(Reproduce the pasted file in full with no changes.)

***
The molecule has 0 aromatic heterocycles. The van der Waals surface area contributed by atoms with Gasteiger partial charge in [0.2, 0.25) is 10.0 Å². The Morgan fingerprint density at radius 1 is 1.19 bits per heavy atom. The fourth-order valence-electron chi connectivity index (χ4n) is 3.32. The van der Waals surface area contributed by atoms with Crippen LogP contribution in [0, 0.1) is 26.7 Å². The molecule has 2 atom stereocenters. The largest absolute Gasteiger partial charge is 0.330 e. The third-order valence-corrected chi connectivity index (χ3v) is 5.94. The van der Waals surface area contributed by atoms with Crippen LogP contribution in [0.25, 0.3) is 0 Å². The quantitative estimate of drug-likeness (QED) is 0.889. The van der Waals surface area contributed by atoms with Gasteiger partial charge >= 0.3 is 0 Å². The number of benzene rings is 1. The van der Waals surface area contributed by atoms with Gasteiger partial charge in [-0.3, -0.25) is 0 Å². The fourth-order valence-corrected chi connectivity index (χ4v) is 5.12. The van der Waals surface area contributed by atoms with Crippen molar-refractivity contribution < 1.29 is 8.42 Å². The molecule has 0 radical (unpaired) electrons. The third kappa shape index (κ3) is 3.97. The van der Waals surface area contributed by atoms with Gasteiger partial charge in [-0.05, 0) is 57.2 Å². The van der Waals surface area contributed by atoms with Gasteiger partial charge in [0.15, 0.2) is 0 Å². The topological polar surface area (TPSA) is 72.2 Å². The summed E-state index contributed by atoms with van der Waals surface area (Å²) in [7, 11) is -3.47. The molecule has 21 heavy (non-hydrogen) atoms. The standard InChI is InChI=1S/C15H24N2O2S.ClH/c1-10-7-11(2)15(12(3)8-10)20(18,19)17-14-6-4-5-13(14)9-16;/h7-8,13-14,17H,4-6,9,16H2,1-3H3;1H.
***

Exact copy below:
The molecule has 0 aromatic heterocycles. The van der Waals surface area contributed by atoms with Gasteiger partial charge in [0.2, 0.25) is 10.0 Å². The Morgan fingerprint density at radius 1 is 1.19 bits per heavy atom. The fourth-order valence-electron chi connectivity index (χ4n) is 3.32. The van der Waals surface area contributed by atoms with Crippen LogP contribution in [0, 0.1) is 26.7 Å². The molecule has 2 atom stereocenters. The largest absolute Gasteiger partial charge is 0.330 e. The third-order valence-corrected chi connectivity index (χ3v) is 5.94. The van der Waals surface area contributed by atoms with Crippen LogP contribution in [0.25, 0.3) is 0 Å². The quantitative estimate of drug-likeness (QED) is 0.889. The van der Waals surface area contributed by atoms with Gasteiger partial charge >= 0.3 is 0 Å². The number of benzene rings is 1. The van der Waals surface area contributed by atoms with Gasteiger partial charge in [-0.3, -0.25) is 0 Å². The fourth-order valence-corrected chi connectivity index (χ4v) is 5.12. The van der Waals surface area contributed by atoms with Crippen molar-refractivity contribution < 1.29 is 8.42 Å². The molecule has 0 radical (unpaired) electrons. The third kappa shape index (κ3) is 3.97. The van der Waals surface area contributed by atoms with Gasteiger partial charge in [-0.05, 0) is 57.2 Å². The van der Waals surface area contributed by atoms with Gasteiger partial charge in [0.15, 0.2) is 0 Å². The topological polar surface area (TPSA) is 72.2 Å². The summed E-state index contributed by atoms with van der Waals surface area (Å²) in [7, 11) is -3.47. The molecule has 21 heavy (non-hydrogen) atoms. The standard InChI is InChI=1S/C15H24N2O2S.ClH/c1-10-7-11(2)15(12(3)8-10)20(18,19)17-14-6-4-5-13(14)9-16;/h7-8,13-14,17H,4-6,9,16H2,1-3H3;1H.